The article Nutrient Profiles of Vegetarian and Nonvegetarian Dietary Patterns from the December issue of the Journal of the Academy of Nutrition and Dietetics discusses that studies have shown that plant-based dietary patterns are associated with both lower cardiometabolic risk and lower coronary heart disease risk.
Additionally, this study (and many others) have noted that non-vegetarians have the highest body mass index (BMI) and the highest proportion of obese subjects. Energy-dense nutrients such as total fat, saturated fat, and trans fat where the highest amongst non-vegetarians, which have been associated with higher rates of heart disease. The strict vegetarian group had the highest intake of fiber from foods such as fruits, vegetables, and nuts. High fiber diets have been linked with lower rates of several chronic diseases, according to the article Coronary heart disease prevention: Nutrients, foods, and dietary patterns from the Journal of Clinical Chemistry and Laboratory Medicine.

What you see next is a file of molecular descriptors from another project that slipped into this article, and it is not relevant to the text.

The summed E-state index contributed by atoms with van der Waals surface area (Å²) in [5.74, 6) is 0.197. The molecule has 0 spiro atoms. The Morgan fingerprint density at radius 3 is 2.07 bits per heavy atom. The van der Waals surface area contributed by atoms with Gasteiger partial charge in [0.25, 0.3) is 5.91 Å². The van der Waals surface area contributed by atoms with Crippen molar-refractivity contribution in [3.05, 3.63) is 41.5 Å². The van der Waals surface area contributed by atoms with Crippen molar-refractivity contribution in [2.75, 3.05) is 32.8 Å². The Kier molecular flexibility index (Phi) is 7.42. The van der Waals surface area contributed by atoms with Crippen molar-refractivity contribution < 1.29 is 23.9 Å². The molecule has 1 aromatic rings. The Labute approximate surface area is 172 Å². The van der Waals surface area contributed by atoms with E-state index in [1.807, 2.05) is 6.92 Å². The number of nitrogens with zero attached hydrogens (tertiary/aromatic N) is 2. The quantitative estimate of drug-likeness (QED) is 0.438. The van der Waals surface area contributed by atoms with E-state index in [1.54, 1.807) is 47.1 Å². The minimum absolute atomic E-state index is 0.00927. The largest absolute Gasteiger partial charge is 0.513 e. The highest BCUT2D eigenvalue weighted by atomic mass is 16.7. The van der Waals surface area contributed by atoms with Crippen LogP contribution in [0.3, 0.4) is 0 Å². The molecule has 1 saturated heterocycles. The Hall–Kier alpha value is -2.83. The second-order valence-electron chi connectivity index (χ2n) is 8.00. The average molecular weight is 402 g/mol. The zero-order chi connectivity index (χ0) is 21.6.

I know what you’re thinking, “but paleolithic man didn’t have heart disease”….
Yes, this is true. However, hunter-gatherers ate wild game that is very lean and very low in fat. He did not eat chicken and beef pumped with hormones and processed in a meat-packing plant. Modern-day meat is not the same as Stone Age meat. Even if you are buying “grass-fed” or “organic”, how do you really know where your meat is coming from and how it is prepared?